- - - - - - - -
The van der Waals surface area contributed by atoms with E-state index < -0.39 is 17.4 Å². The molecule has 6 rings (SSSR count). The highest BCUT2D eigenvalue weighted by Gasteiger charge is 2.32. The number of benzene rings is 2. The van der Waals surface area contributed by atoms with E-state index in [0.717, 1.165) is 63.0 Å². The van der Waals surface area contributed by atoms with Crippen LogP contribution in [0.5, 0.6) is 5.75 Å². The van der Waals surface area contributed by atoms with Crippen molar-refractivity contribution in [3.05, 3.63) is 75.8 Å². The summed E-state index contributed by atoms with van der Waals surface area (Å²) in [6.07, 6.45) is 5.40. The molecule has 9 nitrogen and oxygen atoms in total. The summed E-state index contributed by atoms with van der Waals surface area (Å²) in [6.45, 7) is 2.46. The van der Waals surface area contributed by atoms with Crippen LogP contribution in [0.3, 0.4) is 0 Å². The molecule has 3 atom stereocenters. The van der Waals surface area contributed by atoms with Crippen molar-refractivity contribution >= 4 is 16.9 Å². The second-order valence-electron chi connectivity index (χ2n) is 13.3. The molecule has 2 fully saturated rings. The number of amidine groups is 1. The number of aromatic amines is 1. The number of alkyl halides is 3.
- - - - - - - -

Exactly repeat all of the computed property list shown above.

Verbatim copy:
The van der Waals surface area contributed by atoms with E-state index < -0.39 is 17.4 Å². The molecule has 6 rings (SSSR count). The highest BCUT2D eigenvalue weighted by Gasteiger charge is 2.32. The number of benzene rings is 2. The van der Waals surface area contributed by atoms with E-state index in [0.717, 1.165) is 63.0 Å². The van der Waals surface area contributed by atoms with Crippen LogP contribution in [0.5, 0.6) is 5.75 Å². The van der Waals surface area contributed by atoms with Crippen molar-refractivity contribution in [3.05, 3.63) is 75.8 Å². The summed E-state index contributed by atoms with van der Waals surface area (Å²) in [6.07, 6.45) is 5.40. The molecule has 9 nitrogen and oxygen atoms in total. The summed E-state index contributed by atoms with van der Waals surface area (Å²) in [6.45, 7) is 2.46. The van der Waals surface area contributed by atoms with Crippen LogP contribution in [0.3, 0.4) is 0 Å². The molecule has 3 atom stereocenters. The van der Waals surface area contributed by atoms with Crippen molar-refractivity contribution >= 4 is 16.9 Å². The second-order valence-electron chi connectivity index (χ2n) is 13.3. The molecule has 2 fully saturated rings. The number of amidine groups is 1. The number of aromatic amines is 1. The number of alkyl halides is 3.